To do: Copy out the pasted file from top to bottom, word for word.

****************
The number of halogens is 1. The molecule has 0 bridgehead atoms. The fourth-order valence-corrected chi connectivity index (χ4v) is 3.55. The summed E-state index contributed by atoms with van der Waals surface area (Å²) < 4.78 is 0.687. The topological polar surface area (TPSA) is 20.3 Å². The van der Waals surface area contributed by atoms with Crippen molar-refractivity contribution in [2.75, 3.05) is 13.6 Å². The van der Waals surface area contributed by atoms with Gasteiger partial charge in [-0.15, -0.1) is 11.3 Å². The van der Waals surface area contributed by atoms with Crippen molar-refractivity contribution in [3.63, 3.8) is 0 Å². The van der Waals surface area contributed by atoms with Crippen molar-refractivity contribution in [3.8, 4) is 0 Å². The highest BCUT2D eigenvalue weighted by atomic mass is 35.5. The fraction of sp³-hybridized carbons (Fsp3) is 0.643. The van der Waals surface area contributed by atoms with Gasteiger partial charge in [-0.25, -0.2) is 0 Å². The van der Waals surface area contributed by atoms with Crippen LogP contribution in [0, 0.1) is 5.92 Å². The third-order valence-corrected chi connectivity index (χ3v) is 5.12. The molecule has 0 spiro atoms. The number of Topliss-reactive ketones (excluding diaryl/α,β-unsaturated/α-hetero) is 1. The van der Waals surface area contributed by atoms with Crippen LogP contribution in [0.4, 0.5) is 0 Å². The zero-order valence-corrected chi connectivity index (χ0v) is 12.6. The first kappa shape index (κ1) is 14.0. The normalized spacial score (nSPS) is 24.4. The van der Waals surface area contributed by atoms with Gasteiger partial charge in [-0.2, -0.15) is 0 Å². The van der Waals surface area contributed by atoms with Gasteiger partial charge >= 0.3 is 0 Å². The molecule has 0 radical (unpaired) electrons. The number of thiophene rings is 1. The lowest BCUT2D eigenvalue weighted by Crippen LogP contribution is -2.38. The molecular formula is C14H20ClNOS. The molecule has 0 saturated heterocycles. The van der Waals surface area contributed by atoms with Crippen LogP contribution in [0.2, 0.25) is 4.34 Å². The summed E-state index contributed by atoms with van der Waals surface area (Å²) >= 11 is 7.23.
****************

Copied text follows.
The number of halogens is 1. The molecule has 0 bridgehead atoms. The fourth-order valence-corrected chi connectivity index (χ4v) is 3.55. The summed E-state index contributed by atoms with van der Waals surface area (Å²) < 4.78 is 0.687. The topological polar surface area (TPSA) is 20.3 Å². The van der Waals surface area contributed by atoms with Crippen molar-refractivity contribution in [2.75, 3.05) is 13.6 Å². The van der Waals surface area contributed by atoms with Gasteiger partial charge in [-0.15, -0.1) is 11.3 Å². The van der Waals surface area contributed by atoms with Crippen molar-refractivity contribution in [3.63, 3.8) is 0 Å². The van der Waals surface area contributed by atoms with Crippen molar-refractivity contribution in [3.8, 4) is 0 Å². The highest BCUT2D eigenvalue weighted by atomic mass is 35.5. The fraction of sp³-hybridized carbons (Fsp3) is 0.643. The van der Waals surface area contributed by atoms with Gasteiger partial charge in [-0.25, -0.2) is 0 Å². The van der Waals surface area contributed by atoms with Crippen LogP contribution in [0, 0.1) is 5.92 Å². The third-order valence-corrected chi connectivity index (χ3v) is 5.12. The molecule has 0 spiro atoms. The number of Topliss-reactive ketones (excluding diaryl/α,β-unsaturated/α-hetero) is 1. The van der Waals surface area contributed by atoms with Crippen LogP contribution in [0.4, 0.5) is 0 Å². The zero-order valence-corrected chi connectivity index (χ0v) is 12.6. The first kappa shape index (κ1) is 14.0. The normalized spacial score (nSPS) is 24.4. The van der Waals surface area contributed by atoms with Gasteiger partial charge in [-0.2, -0.15) is 0 Å². The van der Waals surface area contributed by atoms with Gasteiger partial charge >= 0.3 is 0 Å². The molecule has 0 radical (unpaired) electrons. The number of thiophene rings is 1. The lowest BCUT2D eigenvalue weighted by Crippen LogP contribution is -2.38. The molecular formula is C14H20ClNOS. The molecule has 0 saturated heterocycles. The van der Waals surface area contributed by atoms with Crippen LogP contribution in [0.2, 0.25) is 4.34 Å². The summed E-state index contributed by atoms with van der Waals surface area (Å²) >= 11 is 7.23.